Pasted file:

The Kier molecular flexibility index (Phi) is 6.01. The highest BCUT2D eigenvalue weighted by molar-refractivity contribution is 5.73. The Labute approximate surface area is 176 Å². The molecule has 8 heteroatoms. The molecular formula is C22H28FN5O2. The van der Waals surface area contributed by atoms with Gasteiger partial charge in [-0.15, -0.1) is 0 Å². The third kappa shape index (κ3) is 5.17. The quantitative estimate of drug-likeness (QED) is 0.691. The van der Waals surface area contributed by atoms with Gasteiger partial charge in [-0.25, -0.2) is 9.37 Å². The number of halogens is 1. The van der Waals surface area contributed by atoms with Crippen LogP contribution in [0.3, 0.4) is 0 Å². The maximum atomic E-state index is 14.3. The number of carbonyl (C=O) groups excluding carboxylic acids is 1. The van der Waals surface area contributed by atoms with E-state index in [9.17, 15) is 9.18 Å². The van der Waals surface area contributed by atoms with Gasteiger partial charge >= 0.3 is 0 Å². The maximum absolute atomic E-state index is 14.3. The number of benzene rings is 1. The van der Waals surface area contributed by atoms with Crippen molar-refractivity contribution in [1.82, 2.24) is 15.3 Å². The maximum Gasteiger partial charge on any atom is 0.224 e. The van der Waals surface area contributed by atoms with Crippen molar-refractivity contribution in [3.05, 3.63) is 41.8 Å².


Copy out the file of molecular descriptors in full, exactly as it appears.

The Kier molecular flexibility index (Phi) is 6.01. The highest BCUT2D eigenvalue weighted by molar-refractivity contribution is 5.73. The Labute approximate surface area is 176 Å². The molecule has 8 heteroatoms. The molecular formula is C22H28FN5O2. The van der Waals surface area contributed by atoms with Gasteiger partial charge in [-0.15, -0.1) is 0 Å². The third kappa shape index (κ3) is 5.17. The quantitative estimate of drug-likeness (QED) is 0.691. The van der Waals surface area contributed by atoms with Gasteiger partial charge in [-0.25, -0.2) is 9.37 Å². The number of halogens is 1. The van der Waals surface area contributed by atoms with Crippen LogP contribution in [0.3, 0.4) is 0 Å². The maximum atomic E-state index is 14.3. The number of carbonyl (C=O) groups excluding carboxylic acids is 1. The van der Waals surface area contributed by atoms with E-state index in [9.17, 15) is 9.18 Å². The van der Waals surface area contributed by atoms with Gasteiger partial charge >= 0.3 is 0 Å². The maximum absolute atomic E-state index is 14.3. The number of benzene rings is 1. The van der Waals surface area contributed by atoms with Crippen molar-refractivity contribution in [1.82, 2.24) is 15.3 Å². The maximum Gasteiger partial charge on any atom is 0.224 e. The van der Waals surface area contributed by atoms with Crippen molar-refractivity contribution in [3.05, 3.63) is 41.8 Å².